The Coffman family from Texas went on two unique excursions in one day. First, six of them toured the Norfolk Naval Yard by way of the Miss Hampton, a day boat that runs up and down the Elizabeth River. Meanwhile, their parents toured the York River with Let’s Go Sail. Because the day was quiet with virtually no wind, we covered the history of the two battles and then motored under the Coleman Bridge to see a Navy ship in port. The USS Leyte Gulf, named for the famous battle of World War II, was docked the Yorktown Naval Weapons Station. They got to see it up close. They also got to see the tube marked CG 55 where one of the Tomahawk missiles fires out.
In the afternoon, the families switched roles. Only this time, the parents with children got to sail in brisk winds building from 0 to 5 to 15 and finally 20 mph. Jeff Coffman and his brother John contrasted the winds of the York to Galveston Bay. “It blows 25 mph constantly, all day long,” John said. “You don’t see many sailboats on the Gulf there,” Jeff added.
Women enjoy sailing today more than ever, and particularly a romantic cruise. Couples get to enjoy a romantic getaway as they sit up on the bow for privacy, and Let’s Go Sail provides professional photos for free. First-time or skilled mariners are welcome to sail a modern-32-foot sailboat in a unique setting of wildlife and Fall foliage or Spring bloom. It makes for an extraordinary anniversary idea.
Bucket List Sailor
A couple from Cleveland touring Williamsburg took time out to sail the York River on a mild summer afternoon. “I am 65, and this has been on my bucket list a long time,” said John Blaz. “I have experience on all kinds of boats, but never a sailboat.”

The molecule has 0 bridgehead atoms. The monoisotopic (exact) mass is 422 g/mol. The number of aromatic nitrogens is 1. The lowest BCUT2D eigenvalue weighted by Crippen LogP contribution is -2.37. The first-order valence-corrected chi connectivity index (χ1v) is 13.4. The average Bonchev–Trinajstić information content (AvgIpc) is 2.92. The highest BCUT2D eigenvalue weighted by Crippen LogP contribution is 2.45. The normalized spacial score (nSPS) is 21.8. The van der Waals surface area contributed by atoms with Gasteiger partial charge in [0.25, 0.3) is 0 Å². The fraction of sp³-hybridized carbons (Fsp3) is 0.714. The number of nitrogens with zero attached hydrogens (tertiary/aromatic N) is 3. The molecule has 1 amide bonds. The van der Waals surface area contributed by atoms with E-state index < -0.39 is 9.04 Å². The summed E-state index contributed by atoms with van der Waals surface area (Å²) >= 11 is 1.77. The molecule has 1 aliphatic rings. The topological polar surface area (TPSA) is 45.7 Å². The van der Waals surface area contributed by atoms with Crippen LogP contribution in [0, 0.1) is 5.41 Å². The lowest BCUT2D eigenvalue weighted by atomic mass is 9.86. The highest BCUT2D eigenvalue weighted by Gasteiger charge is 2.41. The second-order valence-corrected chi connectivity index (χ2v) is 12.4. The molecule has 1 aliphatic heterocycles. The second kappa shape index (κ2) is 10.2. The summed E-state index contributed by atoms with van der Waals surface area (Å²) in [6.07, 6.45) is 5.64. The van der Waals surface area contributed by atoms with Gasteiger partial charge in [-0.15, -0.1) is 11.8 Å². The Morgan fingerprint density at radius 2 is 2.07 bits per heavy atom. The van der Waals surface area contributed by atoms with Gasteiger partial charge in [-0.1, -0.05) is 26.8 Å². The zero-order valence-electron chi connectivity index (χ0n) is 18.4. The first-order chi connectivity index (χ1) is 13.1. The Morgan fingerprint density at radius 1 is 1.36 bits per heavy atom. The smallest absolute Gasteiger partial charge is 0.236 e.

He was not disappointed. We got out of Sarah Creek channel and deployed the main to sail across to Yorktown. “This is so cool,” John said. “I can see why you love this so much.” His gal Pam Macura poured herself a glass of wine to celebrate the serenity of the cruise. She asked John if he wanted wine. “No. I’m busy.” Later he added, “This is the coolest thing I’ve done in years. You can really find your soul out here.”
We observed a US Navy destroyer passing upriver and through the Coleman Bridge. Earlier in the afternoon another destroyer exited the Naval Weapons Station, so this was unusual to see two so close together – after weeks of no activity by the Navy.
At Yorktown, we encountered four Navy Yard Patrol boats that were docked by midshipmen of the US Naval Academy in Annapolis. The boats have a history that dates back to World War II. These are quite modern and sleek.
Per Wikipedia: “Yard Patrol craft are used by the United States Navy for training and for research purposes. They are designated as YP in the hull classification symbol system. They were nicknamed “Yippy boats” after the “YP” classification symbol. Following the attack on Pearl Harbor the United States Navy leased California-based tuna boats for the duration of the war or “until victory”. On 16 February 1942, San Diego Port Director Commander W.J. Morcott called a meeting of tuna skippers and crews at the Naval Reserve Armory telling the men ‘The Navy needs men to man the [clippers] – experienced men, like yourselves. Needless to say, duty in the war zones will be hazardous.’ Six hundred tuna boat men volunteered to join their boats in the navy. The ships patrolled the coasts of the United States, the Panama Canal and served in several battles of the South Pacific, particularly the Battle of Guadalcanal.“